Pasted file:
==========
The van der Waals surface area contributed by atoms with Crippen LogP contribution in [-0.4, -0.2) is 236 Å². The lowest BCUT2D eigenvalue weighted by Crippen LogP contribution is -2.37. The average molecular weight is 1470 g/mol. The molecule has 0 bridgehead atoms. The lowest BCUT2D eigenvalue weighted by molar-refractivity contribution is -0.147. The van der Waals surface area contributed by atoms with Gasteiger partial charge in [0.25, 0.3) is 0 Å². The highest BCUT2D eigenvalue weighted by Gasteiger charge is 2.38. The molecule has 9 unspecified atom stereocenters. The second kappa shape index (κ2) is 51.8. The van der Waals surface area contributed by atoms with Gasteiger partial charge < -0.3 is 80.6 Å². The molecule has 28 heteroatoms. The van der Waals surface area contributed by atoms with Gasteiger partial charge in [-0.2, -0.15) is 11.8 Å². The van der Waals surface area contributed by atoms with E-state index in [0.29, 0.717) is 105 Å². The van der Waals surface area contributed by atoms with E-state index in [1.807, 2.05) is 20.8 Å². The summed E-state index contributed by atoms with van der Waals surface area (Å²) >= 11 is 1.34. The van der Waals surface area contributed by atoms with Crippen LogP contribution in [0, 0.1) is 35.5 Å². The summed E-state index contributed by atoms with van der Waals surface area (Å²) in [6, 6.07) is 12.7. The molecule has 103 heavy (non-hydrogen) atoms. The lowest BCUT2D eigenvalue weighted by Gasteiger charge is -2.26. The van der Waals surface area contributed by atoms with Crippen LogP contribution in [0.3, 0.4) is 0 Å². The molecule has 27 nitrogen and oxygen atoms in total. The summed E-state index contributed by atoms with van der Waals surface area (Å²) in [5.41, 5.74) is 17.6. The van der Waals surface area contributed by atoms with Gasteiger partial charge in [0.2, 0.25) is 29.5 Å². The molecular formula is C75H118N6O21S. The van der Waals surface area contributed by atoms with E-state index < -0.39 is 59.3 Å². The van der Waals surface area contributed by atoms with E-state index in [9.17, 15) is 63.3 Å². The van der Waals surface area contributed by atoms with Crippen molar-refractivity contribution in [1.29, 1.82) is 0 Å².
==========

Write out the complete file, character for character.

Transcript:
The van der Waals surface area contributed by atoms with Crippen LogP contribution in [-0.4, -0.2) is 236 Å². The lowest BCUT2D eigenvalue weighted by Crippen LogP contribution is -2.37. The average molecular weight is 1470 g/mol. The molecule has 0 bridgehead atoms. The lowest BCUT2D eigenvalue weighted by molar-refractivity contribution is -0.147. The van der Waals surface area contributed by atoms with Gasteiger partial charge in [0.25, 0.3) is 0 Å². The highest BCUT2D eigenvalue weighted by Gasteiger charge is 2.38. The molecule has 9 unspecified atom stereocenters. The second kappa shape index (κ2) is 51.8. The van der Waals surface area contributed by atoms with Gasteiger partial charge < -0.3 is 80.6 Å². The molecule has 28 heteroatoms. The van der Waals surface area contributed by atoms with Gasteiger partial charge in [-0.2, -0.15) is 11.8 Å². The van der Waals surface area contributed by atoms with E-state index in [0.29, 0.717) is 105 Å². The van der Waals surface area contributed by atoms with E-state index in [1.807, 2.05) is 20.8 Å². The summed E-state index contributed by atoms with van der Waals surface area (Å²) >= 11 is 1.34. The van der Waals surface area contributed by atoms with Crippen LogP contribution in [0, 0.1) is 35.5 Å². The summed E-state index contributed by atoms with van der Waals surface area (Å²) in [6, 6.07) is 12.7. The molecule has 103 heavy (non-hydrogen) atoms. The lowest BCUT2D eigenvalue weighted by Gasteiger charge is -2.26. The van der Waals surface area contributed by atoms with Crippen LogP contribution in [0.3, 0.4) is 0 Å². The molecule has 27 nitrogen and oxygen atoms in total. The summed E-state index contributed by atoms with van der Waals surface area (Å²) in [5.41, 5.74) is 17.6. The van der Waals surface area contributed by atoms with Gasteiger partial charge in [0.2, 0.25) is 29.5 Å². The molecular formula is C75H118N6O21S. The van der Waals surface area contributed by atoms with E-state index < -0.39 is 59.3 Å². The van der Waals surface area contributed by atoms with E-state index in [9.17, 15) is 63.3 Å². The van der Waals surface area contributed by atoms with Crippen molar-refractivity contribution in [1.29, 1.82) is 0 Å².